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Claire Danes (2014), Installation shot, Rebecca Gould Claire Danes (2014), Rebecca Gould (installation shot courtesy of the artist)

Rebecca Gould's latest exhibition at Mostyn Gallery in Llandudno fills reviewer James Harper with a sense of anxiety.

The latest instalment of Esgyn/Uprisings, the series of exhibitions dedicated to giving a platform to young and emerging artists, in Mostyn's Gallery 6 presents new work by Holyhead-based Rebecca Gould.

On entering Gallery 6, there is an immediate clash; the cold, harsh light of Mostyn's common areas, enhanced by its hard concrete internal facades, are deleted.

Claire Danes, 2014 - Rebecca Gould (installations shot courtesy of the artist) Claire Danes, 2014 - Rebecca Gould (installations shot courtesy of the artist)

A warm front moves in. There is an initial playful sensation offered up as an hors d'oeuvre. This is a happy room, a feeling perhaps instigated by a charming yellow smiley-faced object wedged between two sheets of plywood. From the list of materials that make up the installation Claire Danes (one of two works named after the actress, arguably most famous for her role in the Baz Lurhmann version of Romeo + Juliet) it is difficult to know if this is a bottle or a toothpaste beaker. Regardless, the happy face soon loses its initial endearing charm.

A quick glance around and a sense of unease and anxiety overtakes. A handbag lurks, semi-concealed by plywood, as if waiting for its owner to return. One television monitor displays a video still (the second 'Claire Danes'), a blonde-haired person stood back to camera. Is she the bag's owner?

Claire Danes, 2014 - Rebecca Gould (Installation shot courtesy of the artist) Claire Danes, 2014 - Rebecca Gould (Installation shot courtesy of the artist)

It could quite easily be the back of Molly Soda's head just before she turns around and blurts out her usual style of post-Internet-age wisdom - or what I would describe as Clarissa Explains It All rebooted. Pleasingly this doesn't happen.

The film still adds to the sense of anxiety and foreboding tranquility.

On another monitor, Claire Danes (definitely her this time) brushes her teeth frantically, looped. Obsession comes into play. Both video pieces are silent.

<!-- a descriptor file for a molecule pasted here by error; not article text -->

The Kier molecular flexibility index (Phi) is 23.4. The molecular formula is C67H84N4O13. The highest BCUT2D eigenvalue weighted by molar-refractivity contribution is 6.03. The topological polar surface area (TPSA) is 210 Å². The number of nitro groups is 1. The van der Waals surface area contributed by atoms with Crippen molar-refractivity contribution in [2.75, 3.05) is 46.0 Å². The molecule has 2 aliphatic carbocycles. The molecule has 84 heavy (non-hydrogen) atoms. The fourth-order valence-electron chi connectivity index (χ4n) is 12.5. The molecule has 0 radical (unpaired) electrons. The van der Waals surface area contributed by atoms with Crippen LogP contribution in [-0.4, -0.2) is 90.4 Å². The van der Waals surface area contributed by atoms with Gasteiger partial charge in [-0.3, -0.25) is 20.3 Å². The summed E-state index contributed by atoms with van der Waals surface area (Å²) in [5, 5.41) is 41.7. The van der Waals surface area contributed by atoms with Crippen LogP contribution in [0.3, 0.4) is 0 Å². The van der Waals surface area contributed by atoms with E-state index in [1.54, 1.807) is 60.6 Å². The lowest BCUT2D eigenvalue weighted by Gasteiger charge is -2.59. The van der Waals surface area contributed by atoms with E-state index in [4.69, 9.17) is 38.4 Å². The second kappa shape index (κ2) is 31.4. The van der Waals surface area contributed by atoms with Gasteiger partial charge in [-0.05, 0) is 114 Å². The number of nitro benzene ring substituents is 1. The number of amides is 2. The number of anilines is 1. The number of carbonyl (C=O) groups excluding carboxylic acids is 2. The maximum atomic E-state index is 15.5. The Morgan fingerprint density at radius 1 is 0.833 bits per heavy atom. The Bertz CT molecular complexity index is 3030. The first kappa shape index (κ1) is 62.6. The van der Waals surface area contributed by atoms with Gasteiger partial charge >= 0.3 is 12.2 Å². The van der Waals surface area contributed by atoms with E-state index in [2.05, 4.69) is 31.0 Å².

The sounds of my movements within the space are deadened by carpet underlay under foot. The only noise within the space is that of an intermittently bleeping baby monitor. In his interview with Gould to accompany the exhibition, Alfredo Cramerotti, Mostyn Director, refers to the baby monitor as offering 'a sense of time'. Actually, while I agree that it highlights linear time, I feel it distorts our perception of duration. To me the baby monitor is the fulcrum of the exhibition. It provides the sense of anxiety and builds tension.

Claire Danes (2014), Rebecca Gould Installation shot Claire Danes (2014), Rebecca Gould Installation shot

This is Ryan Trecartin's work if he were a single mum. Delightfully disturbing in its absence of any tangible chaos. Extremely coherent and considered, but at the same time very expectant of chaos. Imagine watching Newsround knowing that Dave Benson Phillips is coming next.

I want to stay here forever and I want to leave immediately.

Much like Claire Danes, this exhibition has its feet firmly in 2014 but, as with everybody of a certain generation, will always have a little piece of them stuck in the 90s.

Claire Danes by Rebecca Gould will be at Mostyn, 12 Vaughn St, Llandudno LL30 1AB until 09.11.2014 www.mostyn.org

James Harper is a Liverpool-based artist and curator. He is currently a Director at The Royal Standard where he also has his studio. Originally from North Wales, James is a coordinator of PRAW(N) - the Programme of Resources for Artists in Wales (North). james-harper.com